What is a Patent Airway?
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Medical professionals and those who work with trauma patients will hear the term "patent airway" used over and over. This is because a patent airway is absolutely crucial to the health and safety to every patient, regardless of their injuries.
Having a patent airway will not guarantee survival, but it can greatly increase survival rates, and having a compromised airway will almost always result in a worse outcome.
A patent airway is one that is open and clear, where the patient is able to inhale oxygen and exhale carbon dioxide. Having a patent airway does not mean the patient does not have difficulty breathing, it simply means that if need be, oxygen can be administered without the use of surgical reconstruction of the airway. A patient who is talking and alert has a patent airway and should be able to use a nasal cannula, a face mask, or a nebuliser to help with breathing.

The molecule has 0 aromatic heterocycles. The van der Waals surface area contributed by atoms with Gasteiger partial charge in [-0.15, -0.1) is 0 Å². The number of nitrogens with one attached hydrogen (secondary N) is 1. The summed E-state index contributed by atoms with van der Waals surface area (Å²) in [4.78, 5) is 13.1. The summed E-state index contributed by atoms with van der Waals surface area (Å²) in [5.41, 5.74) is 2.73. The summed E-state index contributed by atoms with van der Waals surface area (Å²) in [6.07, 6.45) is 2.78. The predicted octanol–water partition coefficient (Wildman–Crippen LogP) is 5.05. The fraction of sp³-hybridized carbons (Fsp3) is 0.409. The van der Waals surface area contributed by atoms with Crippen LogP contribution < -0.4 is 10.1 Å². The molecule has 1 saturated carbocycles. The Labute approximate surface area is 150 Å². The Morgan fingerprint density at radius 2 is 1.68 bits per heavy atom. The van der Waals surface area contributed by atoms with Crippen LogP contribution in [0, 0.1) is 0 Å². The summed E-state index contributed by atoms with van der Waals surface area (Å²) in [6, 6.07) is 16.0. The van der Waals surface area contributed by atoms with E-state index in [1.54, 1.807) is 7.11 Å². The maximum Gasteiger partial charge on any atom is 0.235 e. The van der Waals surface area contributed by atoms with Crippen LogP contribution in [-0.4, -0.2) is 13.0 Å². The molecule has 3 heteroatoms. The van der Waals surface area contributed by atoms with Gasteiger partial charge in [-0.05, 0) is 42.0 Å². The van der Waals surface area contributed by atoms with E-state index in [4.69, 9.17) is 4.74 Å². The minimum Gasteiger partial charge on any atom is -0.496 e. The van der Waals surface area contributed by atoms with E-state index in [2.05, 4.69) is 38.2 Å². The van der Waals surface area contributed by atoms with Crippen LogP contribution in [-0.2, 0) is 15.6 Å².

A patient with a compromised airway may have suffered maxillofacial trauma, neck trauma or trauma directly to the windpipe. Patients with compromised airway may turn blue, they may be agitated because of panic and their chest muscles may be retracting as they gasp for air. A patient with a compromised airway can quickly be helped by clearing the airway of foreign objects if choking occurred, changing position while maintaining spinal stabilisation or keeping the airway open with the jaw thrust manoeuvre.
In some cases where injury is extremely severe, surgical procedures maybe needed to create a patent airway. In this case, a surgical cricothyroidotomy is performed by the medical professional. This procedure includes making an incision in the throat that goes into the cricothyroid membrane and a tube is inserted for direct administration of oxygen. This procedure can cause damage to the cricoid cartilage and should not be performed in children under 12 years of age.
- In some cases where injury is extremely severe, surgical procedures maybe needed to create a patent airway.
- This procedure can cause damage to the cricoid cartilage and should not be performed in children under 12 years of age.
Charissa Mennell has been a professional writer/editor since 2006, with a background in psychology, medicine and law. She has edited several books, including Cover Girls and Kindred, published by Blade Publishing.